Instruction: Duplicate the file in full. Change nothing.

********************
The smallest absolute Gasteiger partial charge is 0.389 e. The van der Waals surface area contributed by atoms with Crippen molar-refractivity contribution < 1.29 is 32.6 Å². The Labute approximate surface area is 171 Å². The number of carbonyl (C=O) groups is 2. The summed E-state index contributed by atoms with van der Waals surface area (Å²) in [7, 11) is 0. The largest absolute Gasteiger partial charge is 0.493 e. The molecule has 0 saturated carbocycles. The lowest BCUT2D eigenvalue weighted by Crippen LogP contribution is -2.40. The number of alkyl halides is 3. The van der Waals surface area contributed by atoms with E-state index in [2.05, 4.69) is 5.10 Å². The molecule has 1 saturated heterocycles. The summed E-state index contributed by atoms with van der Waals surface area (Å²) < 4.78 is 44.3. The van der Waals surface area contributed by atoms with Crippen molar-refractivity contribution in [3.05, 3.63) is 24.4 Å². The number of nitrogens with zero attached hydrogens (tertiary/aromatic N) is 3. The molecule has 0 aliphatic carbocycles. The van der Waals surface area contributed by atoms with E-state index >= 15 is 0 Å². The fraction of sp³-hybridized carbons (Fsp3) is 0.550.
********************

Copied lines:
The smallest absolute Gasteiger partial charge is 0.389 e. The van der Waals surface area contributed by atoms with Crippen molar-refractivity contribution < 1.29 is 32.6 Å². The Labute approximate surface area is 171 Å². The number of carbonyl (C=O) groups is 2. The summed E-state index contributed by atoms with van der Waals surface area (Å²) in [7, 11) is 0. The largest absolute Gasteiger partial charge is 0.493 e. The molecule has 0 saturated carbocycles. The lowest BCUT2D eigenvalue weighted by Crippen LogP contribution is -2.40. The number of alkyl halides is 3. The van der Waals surface area contributed by atoms with E-state index in [2.05, 4.69) is 5.10 Å². The molecule has 1 saturated heterocycles. The summed E-state index contributed by atoms with van der Waals surface area (Å²) < 4.78 is 44.3. The van der Waals surface area contributed by atoms with Crippen molar-refractivity contribution in [3.05, 3.63) is 24.4 Å². The number of nitrogens with zero attached hydrogens (tertiary/aromatic N) is 3. The molecule has 0 aliphatic carbocycles. The van der Waals surface area contributed by atoms with E-state index >= 15 is 0 Å². The fraction of sp³-hybridized carbons (Fsp3) is 0.550.